(part 2)

Thomas McClure Rice
(his family, his life, his times, his wife and children, and his fate)
A fictional story in memory of my great, great, great grandfather (the way that I understand it)
written by

Kraig Josiah Rice

This web page best viewed with an internet explorer browser

(Clicking on these internal links will move you down this page)

Introduction The Massachusetts Rice Family
The French and Indian War The Revolutionary War
Poor Vermont Bountiful Ohio
War in Texas Tom & Liz move to Texas

The flag of the Rice family's mother country, Wales


This is not just the story of a Texas hero but of a man, a man with deep Rice Family roots. In the telling of his story I think it is important to mention his ancestors and his blood line. Why? Well, the psychologists tell us that a man is the product of his heredity and his environment. By mentioning his ancestors and their influence on his life maybe we can understand why he made the decisions that he did. As the old addage goes "we ride on the shoulders of those who have come before us." By understanding the times in which he lived can help us determine a greater picture of his humanity. The humanity of this man is much more warm than a mere name carved on a cold block of stone at La Grange, Texas!

In the brief sketch of his life that I present to you I make an attempt to share the facts of where he came from, where he went, his immediate and extended family, what he did, and what happened to him in Texas.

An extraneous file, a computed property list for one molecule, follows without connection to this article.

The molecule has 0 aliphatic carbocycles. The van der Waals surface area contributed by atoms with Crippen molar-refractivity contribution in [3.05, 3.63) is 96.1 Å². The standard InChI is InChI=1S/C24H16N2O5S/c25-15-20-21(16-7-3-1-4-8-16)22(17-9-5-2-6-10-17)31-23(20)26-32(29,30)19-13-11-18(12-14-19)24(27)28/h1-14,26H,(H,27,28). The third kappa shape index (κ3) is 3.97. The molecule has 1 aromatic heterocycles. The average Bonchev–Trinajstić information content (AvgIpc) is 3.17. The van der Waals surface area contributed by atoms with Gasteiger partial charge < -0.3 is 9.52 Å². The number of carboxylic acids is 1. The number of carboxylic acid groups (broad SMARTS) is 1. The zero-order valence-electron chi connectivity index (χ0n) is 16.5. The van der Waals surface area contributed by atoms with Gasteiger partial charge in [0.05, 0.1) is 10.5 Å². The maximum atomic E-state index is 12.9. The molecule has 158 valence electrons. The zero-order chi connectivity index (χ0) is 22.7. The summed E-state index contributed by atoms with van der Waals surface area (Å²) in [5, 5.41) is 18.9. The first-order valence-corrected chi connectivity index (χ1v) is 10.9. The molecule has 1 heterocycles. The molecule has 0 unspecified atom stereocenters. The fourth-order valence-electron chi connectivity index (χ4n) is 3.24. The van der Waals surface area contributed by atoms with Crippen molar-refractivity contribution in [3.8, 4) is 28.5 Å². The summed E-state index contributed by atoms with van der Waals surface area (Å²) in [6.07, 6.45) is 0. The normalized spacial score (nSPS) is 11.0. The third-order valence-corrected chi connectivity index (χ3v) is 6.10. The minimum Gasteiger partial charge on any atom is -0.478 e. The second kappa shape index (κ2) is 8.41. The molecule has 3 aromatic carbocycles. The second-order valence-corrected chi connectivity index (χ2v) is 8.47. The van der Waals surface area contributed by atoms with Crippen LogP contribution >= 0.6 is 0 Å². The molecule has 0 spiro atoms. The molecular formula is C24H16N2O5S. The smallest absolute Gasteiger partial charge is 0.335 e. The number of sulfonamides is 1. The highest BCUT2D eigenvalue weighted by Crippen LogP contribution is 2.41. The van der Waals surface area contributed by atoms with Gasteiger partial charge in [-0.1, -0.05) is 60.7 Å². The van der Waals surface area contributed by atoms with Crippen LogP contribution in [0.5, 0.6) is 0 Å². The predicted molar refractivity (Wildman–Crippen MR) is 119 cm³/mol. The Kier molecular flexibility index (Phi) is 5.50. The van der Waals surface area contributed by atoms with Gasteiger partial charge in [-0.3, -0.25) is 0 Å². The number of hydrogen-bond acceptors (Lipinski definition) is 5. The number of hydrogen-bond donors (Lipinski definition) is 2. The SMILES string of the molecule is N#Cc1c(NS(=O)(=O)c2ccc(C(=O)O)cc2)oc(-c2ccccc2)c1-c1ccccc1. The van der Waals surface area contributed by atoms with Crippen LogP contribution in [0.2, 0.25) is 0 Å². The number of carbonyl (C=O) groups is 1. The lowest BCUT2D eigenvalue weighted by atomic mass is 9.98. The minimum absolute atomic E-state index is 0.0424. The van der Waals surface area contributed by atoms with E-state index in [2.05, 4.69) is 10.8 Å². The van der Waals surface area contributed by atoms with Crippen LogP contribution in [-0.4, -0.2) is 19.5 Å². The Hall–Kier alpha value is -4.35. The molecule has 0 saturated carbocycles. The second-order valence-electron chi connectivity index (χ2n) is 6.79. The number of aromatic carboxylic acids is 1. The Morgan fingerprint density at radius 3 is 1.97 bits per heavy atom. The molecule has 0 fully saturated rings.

I used some creativity, some imagination, some social context, current available family records, and much history in the writing of this article. It is by no means a complete story but only an attempt to help us know a brave person whose blood flows in many of our veins.

He was a special man and maybe that explains why so many of us are so special in so many ways and unique in so many talented areas. Sometimes I think it would have been better for me to have been born in the days in which he lived because those were the days of true adventure and excitement- there was always a new adventure– there was always a new frontier to explore. I doubt if life was boring for him.

I share some current stories that happened to me or others to help make this story relevant and a little easier to understand. I like things simple. I hate to guess at what some author has written in an attempt to understand what he meant only to miss the point. Some of what I share happened to Rice Family members and since this is also the story of his family then the happenings are relevant to this article. I also like to tell a story by illustrating it- in the old days of preaching, an illustrated sermon was far more interesting and much more readily got the attention of the parishoners, so this is not just the story of Thomas M. Rice but also some tidbits of what happened to some of his heirs. I have spent a lot of time and effort in bringing this article to you and I hope you like it. If you like it let me know sometime- I always enjoy positive feedback. This article then is my memorial gift to Thomas M. Rice.

In regards to this web page I place my writing about this man in blue letter coloring. I place my own experiences and the experiences of others in purple letter coloring. And I place the quotes of others in green letter coloring. I place the references in small orange print. This adds a little color to the webpage and helps separate the writing of various authors.